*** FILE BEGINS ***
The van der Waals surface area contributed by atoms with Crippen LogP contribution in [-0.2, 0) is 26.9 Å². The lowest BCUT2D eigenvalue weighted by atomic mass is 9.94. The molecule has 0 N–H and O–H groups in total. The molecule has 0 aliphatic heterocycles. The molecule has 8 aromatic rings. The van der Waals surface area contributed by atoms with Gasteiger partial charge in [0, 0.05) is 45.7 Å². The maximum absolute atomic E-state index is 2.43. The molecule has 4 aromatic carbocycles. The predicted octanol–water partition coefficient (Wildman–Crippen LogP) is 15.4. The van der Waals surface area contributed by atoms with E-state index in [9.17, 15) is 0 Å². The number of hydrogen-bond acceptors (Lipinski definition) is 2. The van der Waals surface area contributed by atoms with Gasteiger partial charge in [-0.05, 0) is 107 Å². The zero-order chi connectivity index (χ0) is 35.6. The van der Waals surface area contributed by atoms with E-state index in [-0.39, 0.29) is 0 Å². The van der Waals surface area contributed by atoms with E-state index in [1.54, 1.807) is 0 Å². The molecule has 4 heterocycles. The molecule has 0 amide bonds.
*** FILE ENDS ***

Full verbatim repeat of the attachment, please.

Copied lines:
The van der Waals surface area contributed by atoms with Crippen LogP contribution in [-0.2, 0) is 26.9 Å². The lowest BCUT2D eigenvalue weighted by atomic mass is 9.94. The molecule has 0 N–H and O–H groups in total. The molecule has 0 aliphatic heterocycles. The molecule has 8 aromatic rings. The van der Waals surface area contributed by atoms with Gasteiger partial charge in [0, 0.05) is 45.7 Å². The maximum absolute atomic E-state index is 2.43. The molecule has 4 aromatic carbocycles. The predicted octanol–water partition coefficient (Wildman–Crippen LogP) is 15.4. The van der Waals surface area contributed by atoms with E-state index in [9.17, 15) is 0 Å². The number of hydrogen-bond acceptors (Lipinski definition) is 2. The van der Waals surface area contributed by atoms with Gasteiger partial charge in [-0.05, 0) is 107 Å². The zero-order chi connectivity index (χ0) is 35.6. The van der Waals surface area contributed by atoms with E-state index in [-0.39, 0.29) is 0 Å². The van der Waals surface area contributed by atoms with E-state index in [1.54, 1.807) is 0 Å². The molecule has 4 heterocycles. The molecule has 0 amide bonds.